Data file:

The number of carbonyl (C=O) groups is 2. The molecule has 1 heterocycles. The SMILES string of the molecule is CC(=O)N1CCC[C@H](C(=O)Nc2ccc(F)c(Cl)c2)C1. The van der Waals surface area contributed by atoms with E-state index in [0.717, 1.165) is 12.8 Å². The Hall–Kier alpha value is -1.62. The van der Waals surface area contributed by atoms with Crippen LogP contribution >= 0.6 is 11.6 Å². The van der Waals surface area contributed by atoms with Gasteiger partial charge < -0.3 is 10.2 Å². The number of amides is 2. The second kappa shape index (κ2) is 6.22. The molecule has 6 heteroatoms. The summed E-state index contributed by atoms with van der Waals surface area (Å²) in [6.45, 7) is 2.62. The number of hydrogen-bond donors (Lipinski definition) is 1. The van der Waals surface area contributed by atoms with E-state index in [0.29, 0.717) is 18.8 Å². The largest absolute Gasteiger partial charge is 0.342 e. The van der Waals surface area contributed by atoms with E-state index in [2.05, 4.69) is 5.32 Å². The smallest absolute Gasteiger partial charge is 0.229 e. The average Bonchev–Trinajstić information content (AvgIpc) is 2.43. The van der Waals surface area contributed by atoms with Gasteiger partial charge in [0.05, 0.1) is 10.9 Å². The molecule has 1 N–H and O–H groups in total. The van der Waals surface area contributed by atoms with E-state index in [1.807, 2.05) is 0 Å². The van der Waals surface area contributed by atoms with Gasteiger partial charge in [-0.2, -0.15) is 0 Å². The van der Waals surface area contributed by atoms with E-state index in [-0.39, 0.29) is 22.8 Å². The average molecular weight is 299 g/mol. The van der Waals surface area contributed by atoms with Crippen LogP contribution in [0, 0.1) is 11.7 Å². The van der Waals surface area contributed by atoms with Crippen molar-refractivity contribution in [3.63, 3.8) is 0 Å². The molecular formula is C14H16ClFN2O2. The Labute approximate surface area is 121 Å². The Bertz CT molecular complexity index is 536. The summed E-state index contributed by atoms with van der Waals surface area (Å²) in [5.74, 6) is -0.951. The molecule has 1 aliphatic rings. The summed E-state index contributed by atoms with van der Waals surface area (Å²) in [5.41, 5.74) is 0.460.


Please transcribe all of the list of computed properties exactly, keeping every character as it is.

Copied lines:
The number of carbonyl (C=O) groups is 2. The molecule has 1 heterocycles. The SMILES string of the molecule is CC(=O)N1CCC[C@H](C(=O)Nc2ccc(F)c(Cl)c2)C1. The van der Waals surface area contributed by atoms with E-state index in [0.717, 1.165) is 12.8 Å². The Hall–Kier alpha value is -1.62. The van der Waals surface area contributed by atoms with Crippen LogP contribution >= 0.6 is 11.6 Å². The van der Waals surface area contributed by atoms with Gasteiger partial charge < -0.3 is 10.2 Å². The number of amides is 2. The second kappa shape index (κ2) is 6.22. The molecule has 6 heteroatoms. The summed E-state index contributed by atoms with van der Waals surface area (Å²) in [6.45, 7) is 2.62. The number of hydrogen-bond donors (Lipinski definition) is 1. The van der Waals surface area contributed by atoms with E-state index in [0.29, 0.717) is 18.8 Å². The largest absolute Gasteiger partial charge is 0.342 e. The van der Waals surface area contributed by atoms with E-state index in [2.05, 4.69) is 5.32 Å². The smallest absolute Gasteiger partial charge is 0.229 e. The average Bonchev–Trinajstić information content (AvgIpc) is 2.43. The van der Waals surface area contributed by atoms with Gasteiger partial charge in [0.05, 0.1) is 10.9 Å². The molecule has 1 N–H and O–H groups in total. The van der Waals surface area contributed by atoms with E-state index in [1.807, 2.05) is 0 Å². The van der Waals surface area contributed by atoms with Gasteiger partial charge in [-0.2, -0.15) is 0 Å². The van der Waals surface area contributed by atoms with E-state index in [-0.39, 0.29) is 22.8 Å². The average molecular weight is 299 g/mol. The van der Waals surface area contributed by atoms with Crippen LogP contribution in [0, 0.1) is 11.7 Å². The van der Waals surface area contributed by atoms with Crippen molar-refractivity contribution in [3.63, 3.8) is 0 Å². The molecular formula is C14H16ClFN2O2. The Labute approximate surface area is 121 Å². The Bertz CT molecular complexity index is 536. The summed E-state index contributed by atoms with van der Waals surface area (Å²) in [5.74, 6) is -0.951. The molecule has 1 aliphatic rings. The summed E-state index contributed by atoms with van der Waals surface area (Å²) in [5.41, 5.74) is 0.460.